Being diagnosed with MS should not keep you from doing your job or participating in leisure activities that you enjoy.
Exercise programs for those with MS should fit the individual’s needs and capabilities, and you should discuss fitness options with your doctor prior to starting a new exercise regime.
There are simple physical activities that you can do at home: gardening, cooking, household tasks.
Other recommended activities include yoga, adaptive Tai chi, or swimming/water exercises.
Yoga and Tai chi can teach you relaxation techniques (such as meditation) that you can use when in stressful situations, such as having a magnetic resonance imaging (MRI) scan or other medical procedures.
However, with any dietary recommendation it is important to consult with your doctor to ensure that important vitamins and nutrients are included.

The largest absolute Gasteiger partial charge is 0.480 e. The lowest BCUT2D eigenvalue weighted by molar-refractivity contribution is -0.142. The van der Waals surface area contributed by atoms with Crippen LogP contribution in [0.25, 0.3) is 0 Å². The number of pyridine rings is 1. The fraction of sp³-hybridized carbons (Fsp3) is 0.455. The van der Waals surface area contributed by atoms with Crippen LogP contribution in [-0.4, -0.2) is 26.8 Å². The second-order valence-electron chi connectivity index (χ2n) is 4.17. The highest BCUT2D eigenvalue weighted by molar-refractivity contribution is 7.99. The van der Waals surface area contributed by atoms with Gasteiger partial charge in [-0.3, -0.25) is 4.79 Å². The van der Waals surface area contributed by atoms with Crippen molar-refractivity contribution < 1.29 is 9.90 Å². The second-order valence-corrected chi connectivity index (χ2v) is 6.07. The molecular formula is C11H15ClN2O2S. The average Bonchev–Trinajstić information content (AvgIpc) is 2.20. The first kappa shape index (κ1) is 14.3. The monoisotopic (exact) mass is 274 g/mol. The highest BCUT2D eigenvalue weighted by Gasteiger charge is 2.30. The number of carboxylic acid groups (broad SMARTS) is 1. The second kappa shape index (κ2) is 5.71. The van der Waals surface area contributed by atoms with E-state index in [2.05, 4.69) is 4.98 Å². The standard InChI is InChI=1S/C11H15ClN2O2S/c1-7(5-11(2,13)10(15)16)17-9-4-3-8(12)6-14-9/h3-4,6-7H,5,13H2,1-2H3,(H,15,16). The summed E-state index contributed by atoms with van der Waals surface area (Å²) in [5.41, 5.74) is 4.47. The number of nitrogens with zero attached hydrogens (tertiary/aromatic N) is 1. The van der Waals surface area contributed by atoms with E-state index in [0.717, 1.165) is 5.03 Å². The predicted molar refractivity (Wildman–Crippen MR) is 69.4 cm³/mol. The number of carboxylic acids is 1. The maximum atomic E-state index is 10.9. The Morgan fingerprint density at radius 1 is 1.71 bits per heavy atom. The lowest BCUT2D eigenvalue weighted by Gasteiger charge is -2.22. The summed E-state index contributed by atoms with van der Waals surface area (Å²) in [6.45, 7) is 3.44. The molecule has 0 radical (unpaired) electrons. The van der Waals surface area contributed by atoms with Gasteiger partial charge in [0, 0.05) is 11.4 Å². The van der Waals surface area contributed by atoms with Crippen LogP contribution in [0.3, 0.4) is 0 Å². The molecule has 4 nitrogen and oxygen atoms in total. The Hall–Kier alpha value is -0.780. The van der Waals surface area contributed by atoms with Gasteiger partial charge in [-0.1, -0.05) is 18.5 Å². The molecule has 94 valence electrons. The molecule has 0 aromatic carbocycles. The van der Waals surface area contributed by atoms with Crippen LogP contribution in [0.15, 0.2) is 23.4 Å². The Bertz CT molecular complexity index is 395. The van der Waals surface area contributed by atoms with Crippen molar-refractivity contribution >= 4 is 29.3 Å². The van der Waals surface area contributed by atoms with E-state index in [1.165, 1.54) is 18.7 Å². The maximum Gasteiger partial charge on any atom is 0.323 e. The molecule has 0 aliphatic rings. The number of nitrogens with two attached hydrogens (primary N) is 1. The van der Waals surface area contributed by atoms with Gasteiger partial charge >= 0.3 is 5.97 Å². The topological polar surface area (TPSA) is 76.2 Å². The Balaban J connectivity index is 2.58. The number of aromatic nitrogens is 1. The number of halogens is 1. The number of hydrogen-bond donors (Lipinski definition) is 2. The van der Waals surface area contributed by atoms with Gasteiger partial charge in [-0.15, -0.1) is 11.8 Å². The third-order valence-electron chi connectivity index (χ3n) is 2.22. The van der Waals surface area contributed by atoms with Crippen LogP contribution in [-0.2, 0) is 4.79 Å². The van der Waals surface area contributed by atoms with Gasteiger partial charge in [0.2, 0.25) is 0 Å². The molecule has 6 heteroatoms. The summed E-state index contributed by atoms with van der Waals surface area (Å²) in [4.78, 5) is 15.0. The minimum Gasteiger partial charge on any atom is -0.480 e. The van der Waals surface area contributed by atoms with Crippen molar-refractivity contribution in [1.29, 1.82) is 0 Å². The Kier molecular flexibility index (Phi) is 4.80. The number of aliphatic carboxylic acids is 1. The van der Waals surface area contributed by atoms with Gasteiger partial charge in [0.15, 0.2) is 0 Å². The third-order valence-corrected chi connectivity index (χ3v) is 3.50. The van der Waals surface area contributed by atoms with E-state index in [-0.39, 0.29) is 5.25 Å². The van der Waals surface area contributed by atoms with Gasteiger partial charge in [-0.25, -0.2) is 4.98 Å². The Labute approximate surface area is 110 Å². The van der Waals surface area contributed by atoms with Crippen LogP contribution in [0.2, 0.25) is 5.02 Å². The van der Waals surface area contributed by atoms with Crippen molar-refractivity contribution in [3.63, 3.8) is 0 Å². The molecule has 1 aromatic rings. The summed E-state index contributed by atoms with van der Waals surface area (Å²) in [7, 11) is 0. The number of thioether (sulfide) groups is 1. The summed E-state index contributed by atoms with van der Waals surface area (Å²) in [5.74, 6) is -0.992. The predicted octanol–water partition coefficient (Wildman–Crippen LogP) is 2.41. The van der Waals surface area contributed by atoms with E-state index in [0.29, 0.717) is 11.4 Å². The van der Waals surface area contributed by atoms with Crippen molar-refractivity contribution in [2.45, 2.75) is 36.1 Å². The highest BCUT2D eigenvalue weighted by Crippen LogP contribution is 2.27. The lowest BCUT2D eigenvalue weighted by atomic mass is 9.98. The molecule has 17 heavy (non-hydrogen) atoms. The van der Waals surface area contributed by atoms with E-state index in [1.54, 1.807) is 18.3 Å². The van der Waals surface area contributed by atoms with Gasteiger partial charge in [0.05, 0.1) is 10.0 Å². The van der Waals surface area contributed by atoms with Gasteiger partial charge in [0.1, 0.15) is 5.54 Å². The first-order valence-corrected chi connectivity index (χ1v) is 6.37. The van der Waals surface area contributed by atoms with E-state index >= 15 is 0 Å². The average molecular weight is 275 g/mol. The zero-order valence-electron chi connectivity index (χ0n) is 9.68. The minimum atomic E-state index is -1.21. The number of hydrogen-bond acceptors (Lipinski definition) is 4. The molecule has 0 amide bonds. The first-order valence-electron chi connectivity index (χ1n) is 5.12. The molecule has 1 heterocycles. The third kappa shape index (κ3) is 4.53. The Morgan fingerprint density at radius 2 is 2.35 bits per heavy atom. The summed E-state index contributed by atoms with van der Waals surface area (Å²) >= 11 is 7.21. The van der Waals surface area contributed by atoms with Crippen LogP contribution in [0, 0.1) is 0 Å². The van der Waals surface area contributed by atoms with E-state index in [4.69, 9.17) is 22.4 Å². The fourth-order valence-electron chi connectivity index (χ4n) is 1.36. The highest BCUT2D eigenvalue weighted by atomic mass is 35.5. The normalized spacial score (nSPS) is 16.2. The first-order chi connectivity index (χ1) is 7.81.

Exercise is another great way to stay healthy and manage your symptoms.
Consider talking to your doctor about alcohol consumption and potential drug interactions. Symptoms can impact how you manage your daily activities, including personal and professional relationships.
Physiologically, it can also affect parts of the brain that control a person’s mood or anxiety level.
Living with MS to the fullest may mean making positive choices about your physical and mental health: here’s some tips.
The National MS Society defines wellness as a “dynamic state of physical, emotional, spiritual and social well-being that can be achieved even in the presence of a chronic illness or disability.” Wellness is a life-long journey in which people become aware of themselves and how they feel, which includes positive behavioral and lifestyle choices in order to feel their best. Strategies to promote health (diet, exercise, and MS treatments), investing in personal relationships to create a strong support groups, and mental and emotional strategies to cope with stress, anxiety, or depression are all part of a person’s overall wellness.